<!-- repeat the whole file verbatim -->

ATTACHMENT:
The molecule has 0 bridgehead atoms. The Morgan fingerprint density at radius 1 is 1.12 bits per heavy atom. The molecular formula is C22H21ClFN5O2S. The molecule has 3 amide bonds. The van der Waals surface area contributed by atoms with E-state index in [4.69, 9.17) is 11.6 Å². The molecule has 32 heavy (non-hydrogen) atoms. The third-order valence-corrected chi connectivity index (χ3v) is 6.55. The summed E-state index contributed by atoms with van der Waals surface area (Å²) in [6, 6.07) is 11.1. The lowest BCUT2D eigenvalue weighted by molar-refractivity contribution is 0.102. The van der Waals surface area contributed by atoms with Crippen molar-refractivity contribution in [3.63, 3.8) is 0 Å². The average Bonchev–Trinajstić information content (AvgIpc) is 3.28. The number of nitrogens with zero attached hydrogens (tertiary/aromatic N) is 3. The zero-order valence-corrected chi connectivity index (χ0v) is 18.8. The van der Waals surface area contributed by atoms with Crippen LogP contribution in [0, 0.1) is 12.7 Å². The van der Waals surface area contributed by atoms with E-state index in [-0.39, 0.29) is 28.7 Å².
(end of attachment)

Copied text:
The molecule has 0 bridgehead atoms. The Morgan fingerprint density at radius 1 is 1.12 bits per heavy atom. The molecular formula is C22H21ClFN5O2S. The molecule has 3 amide bonds. The van der Waals surface area contributed by atoms with E-state index in [4.69, 9.17) is 11.6 Å². The molecule has 32 heavy (non-hydrogen) atoms. The third-order valence-corrected chi connectivity index (χ3v) is 6.55. The summed E-state index contributed by atoms with van der Waals surface area (Å²) in [6, 6.07) is 11.1. The lowest BCUT2D eigenvalue weighted by molar-refractivity contribution is 0.102. The van der Waals surface area contributed by atoms with Crippen molar-refractivity contribution in [3.63, 3.8) is 0 Å². The average Bonchev–Trinajstić information content (AvgIpc) is 3.28. The number of nitrogens with zero attached hydrogens (tertiary/aromatic N) is 3. The zero-order valence-corrected chi connectivity index (χ0v) is 18.8. The van der Waals surface area contributed by atoms with Crippen LogP contribution in [0, 0.1) is 12.7 Å². The van der Waals surface area contributed by atoms with E-state index in [-0.39, 0.29) is 28.7 Å².